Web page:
In Conclusion, it has emerged that there could be many inborn or physiological characteristics which may increase susceptibility to dependency on nicotine when combined with some psychological motivations such as advertisements. Dealing with one cause may prove ineffective. All these factors should be combined in the fight against the use of nicotine. If the youth could be made aware of these maybe through an introduction of the topic in school syllabus in the future, where they are given detailed information on how their bodies react to nicotine intake and how they may not be in control anymore the moment it finds its way into their bodies, then the banning of advertisements could be more effective. If they knew that their first experience with smoking could determine their dependency rate, then they would not attempt to smoke in the first place despite of exposure to these adverts because some of them puff once just to see how it feels not knowing that, that one time experience could be their down fall.

References

Encyclopedia of Mental Disorders. (2010). Nicotine and related disorders. Retrieved from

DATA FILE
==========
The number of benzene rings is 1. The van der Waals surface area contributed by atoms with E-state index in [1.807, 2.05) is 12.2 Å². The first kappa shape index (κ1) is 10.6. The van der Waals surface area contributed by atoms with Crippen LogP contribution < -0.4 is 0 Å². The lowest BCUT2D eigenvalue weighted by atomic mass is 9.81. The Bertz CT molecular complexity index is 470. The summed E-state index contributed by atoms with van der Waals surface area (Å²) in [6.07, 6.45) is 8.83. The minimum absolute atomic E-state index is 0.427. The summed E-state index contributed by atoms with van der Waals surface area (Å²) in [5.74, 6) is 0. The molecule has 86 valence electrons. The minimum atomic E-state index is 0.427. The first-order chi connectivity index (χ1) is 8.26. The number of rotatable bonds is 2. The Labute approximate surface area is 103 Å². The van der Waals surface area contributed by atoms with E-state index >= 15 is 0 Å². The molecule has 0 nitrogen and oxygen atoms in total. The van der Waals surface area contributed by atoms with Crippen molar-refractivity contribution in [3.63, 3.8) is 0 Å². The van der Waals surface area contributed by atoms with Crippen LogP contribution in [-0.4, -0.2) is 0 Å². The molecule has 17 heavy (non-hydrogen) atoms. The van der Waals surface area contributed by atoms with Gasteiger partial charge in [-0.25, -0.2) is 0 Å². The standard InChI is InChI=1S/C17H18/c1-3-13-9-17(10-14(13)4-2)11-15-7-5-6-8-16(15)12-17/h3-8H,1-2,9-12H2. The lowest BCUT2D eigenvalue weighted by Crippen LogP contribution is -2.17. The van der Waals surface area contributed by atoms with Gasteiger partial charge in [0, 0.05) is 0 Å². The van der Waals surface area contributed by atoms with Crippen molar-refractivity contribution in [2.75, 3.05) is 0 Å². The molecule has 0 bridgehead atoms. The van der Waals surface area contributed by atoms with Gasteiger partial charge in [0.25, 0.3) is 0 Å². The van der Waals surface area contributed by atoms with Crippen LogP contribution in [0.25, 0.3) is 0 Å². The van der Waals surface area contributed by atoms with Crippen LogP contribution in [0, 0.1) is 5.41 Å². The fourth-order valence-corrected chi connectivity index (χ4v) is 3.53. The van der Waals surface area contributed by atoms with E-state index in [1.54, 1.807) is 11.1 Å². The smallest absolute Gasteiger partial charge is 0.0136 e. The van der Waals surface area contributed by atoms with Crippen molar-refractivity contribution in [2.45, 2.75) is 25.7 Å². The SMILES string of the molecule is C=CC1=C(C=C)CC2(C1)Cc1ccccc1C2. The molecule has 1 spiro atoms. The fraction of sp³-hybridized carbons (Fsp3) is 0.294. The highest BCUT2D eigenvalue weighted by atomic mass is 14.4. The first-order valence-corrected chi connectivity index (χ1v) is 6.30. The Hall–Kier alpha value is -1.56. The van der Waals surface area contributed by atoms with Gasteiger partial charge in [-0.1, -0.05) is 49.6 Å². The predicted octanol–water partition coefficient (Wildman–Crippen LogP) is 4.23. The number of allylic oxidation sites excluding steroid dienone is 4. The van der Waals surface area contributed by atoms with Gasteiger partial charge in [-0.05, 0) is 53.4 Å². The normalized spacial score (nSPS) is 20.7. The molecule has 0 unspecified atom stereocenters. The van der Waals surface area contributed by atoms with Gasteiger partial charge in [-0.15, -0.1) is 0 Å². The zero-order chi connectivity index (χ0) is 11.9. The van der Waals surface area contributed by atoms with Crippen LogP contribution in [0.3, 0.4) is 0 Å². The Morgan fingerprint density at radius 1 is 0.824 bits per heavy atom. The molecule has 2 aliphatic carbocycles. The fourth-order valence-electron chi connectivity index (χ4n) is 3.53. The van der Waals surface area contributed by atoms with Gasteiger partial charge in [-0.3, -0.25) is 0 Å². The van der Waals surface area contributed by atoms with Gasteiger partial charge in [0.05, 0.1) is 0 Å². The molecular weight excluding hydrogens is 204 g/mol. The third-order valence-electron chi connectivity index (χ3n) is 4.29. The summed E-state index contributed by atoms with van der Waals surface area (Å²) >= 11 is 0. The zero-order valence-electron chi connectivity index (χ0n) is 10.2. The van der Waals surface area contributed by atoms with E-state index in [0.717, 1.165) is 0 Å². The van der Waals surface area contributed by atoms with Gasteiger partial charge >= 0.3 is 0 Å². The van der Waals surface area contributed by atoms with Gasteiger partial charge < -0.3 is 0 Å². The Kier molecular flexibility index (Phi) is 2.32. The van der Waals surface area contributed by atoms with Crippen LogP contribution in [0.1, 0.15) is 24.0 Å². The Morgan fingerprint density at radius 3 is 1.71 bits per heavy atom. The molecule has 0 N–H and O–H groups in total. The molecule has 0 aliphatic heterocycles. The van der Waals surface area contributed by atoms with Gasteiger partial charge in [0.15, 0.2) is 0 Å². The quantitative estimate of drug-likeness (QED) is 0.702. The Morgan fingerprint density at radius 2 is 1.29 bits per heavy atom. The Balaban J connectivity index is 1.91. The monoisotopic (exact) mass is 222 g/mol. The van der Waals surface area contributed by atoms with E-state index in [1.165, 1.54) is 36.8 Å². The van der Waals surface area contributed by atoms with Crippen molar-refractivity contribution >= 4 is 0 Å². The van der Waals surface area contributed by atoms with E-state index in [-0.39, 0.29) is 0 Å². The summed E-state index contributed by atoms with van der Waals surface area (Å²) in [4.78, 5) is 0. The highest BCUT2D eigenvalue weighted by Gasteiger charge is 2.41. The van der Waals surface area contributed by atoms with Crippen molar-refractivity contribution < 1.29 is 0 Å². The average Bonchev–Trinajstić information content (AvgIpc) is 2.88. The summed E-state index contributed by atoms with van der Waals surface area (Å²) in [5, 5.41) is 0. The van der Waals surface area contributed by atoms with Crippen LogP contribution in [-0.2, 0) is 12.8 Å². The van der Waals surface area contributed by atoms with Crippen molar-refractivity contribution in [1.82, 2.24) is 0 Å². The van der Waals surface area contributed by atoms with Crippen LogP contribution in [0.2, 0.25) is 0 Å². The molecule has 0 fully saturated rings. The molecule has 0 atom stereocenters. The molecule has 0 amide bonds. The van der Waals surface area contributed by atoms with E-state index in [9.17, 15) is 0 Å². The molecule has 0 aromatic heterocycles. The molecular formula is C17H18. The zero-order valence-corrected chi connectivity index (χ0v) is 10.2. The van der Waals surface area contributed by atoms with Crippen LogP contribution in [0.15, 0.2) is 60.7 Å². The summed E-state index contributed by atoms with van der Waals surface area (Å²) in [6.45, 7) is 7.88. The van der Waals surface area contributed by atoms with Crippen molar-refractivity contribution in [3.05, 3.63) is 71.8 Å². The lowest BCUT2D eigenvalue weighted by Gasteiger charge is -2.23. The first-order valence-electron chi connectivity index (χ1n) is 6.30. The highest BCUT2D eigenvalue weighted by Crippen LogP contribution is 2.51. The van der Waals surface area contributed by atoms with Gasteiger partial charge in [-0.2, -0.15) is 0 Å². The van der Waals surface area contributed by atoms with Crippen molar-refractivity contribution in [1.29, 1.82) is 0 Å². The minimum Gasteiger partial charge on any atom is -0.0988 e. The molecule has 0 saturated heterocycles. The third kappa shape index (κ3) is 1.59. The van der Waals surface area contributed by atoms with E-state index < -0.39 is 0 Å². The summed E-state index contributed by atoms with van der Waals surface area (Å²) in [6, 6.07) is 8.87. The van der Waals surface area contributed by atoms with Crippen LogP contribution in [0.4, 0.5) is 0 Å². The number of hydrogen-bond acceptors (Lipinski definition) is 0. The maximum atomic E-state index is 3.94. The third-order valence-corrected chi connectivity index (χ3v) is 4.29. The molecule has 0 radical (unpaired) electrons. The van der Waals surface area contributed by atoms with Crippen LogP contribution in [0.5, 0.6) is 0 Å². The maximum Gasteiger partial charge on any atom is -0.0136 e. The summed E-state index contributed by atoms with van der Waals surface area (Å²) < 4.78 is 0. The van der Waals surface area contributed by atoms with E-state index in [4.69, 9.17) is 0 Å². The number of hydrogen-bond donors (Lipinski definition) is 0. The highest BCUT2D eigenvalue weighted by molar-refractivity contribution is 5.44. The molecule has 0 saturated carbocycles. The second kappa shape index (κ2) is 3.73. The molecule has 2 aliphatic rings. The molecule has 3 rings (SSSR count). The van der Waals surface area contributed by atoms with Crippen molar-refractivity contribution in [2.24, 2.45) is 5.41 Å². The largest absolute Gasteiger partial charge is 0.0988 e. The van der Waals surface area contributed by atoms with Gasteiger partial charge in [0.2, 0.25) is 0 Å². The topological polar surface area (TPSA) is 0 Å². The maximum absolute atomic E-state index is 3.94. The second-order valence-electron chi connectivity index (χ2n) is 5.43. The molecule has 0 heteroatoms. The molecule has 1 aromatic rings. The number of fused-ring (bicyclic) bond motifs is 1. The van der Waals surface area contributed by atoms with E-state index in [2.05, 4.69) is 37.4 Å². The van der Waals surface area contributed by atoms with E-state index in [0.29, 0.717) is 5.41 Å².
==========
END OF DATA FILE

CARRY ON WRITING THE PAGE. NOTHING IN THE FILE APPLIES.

http://www.minddisorders.com/Kau-Nu/Nicotine-and-related-disorders.html

Kandel, D. & Chen, K. (2010). Extend of smoking and nicotine dependence in the United States:

            1991-1993. Nicotine & Tobacco Research, 2 (3), 263-274

Medicine.Net. (2010). Definition of nicotine. Retrieved from

http://www.medterms.com/script/main/art.asp?articlekey=22807

Shadel, D. et al. (2000).Current models of nicotine dependence: what is known and what is

needed to advance understanding of tobacco etiology among the youth. Drug and Alcohol Dependence, 59, (1), 9-22

Spivak, J. & Berman, M. (2001). Public health groups urging FDA to regulate ‘New reduced

            risk’ products fro being marketed to smokers as Healthier alternative. Retrieved from

http://tobaccofreekids.org/Script/DisplayPressRelease.php3?Display=429

Wood .c et al. (2010). Susceptibility to nicotine dependence: the development of nicotine dependence in youth 2 study. Retrieved from

http://pediatrics.aappublications.org/cgi/reprint/120/4/e974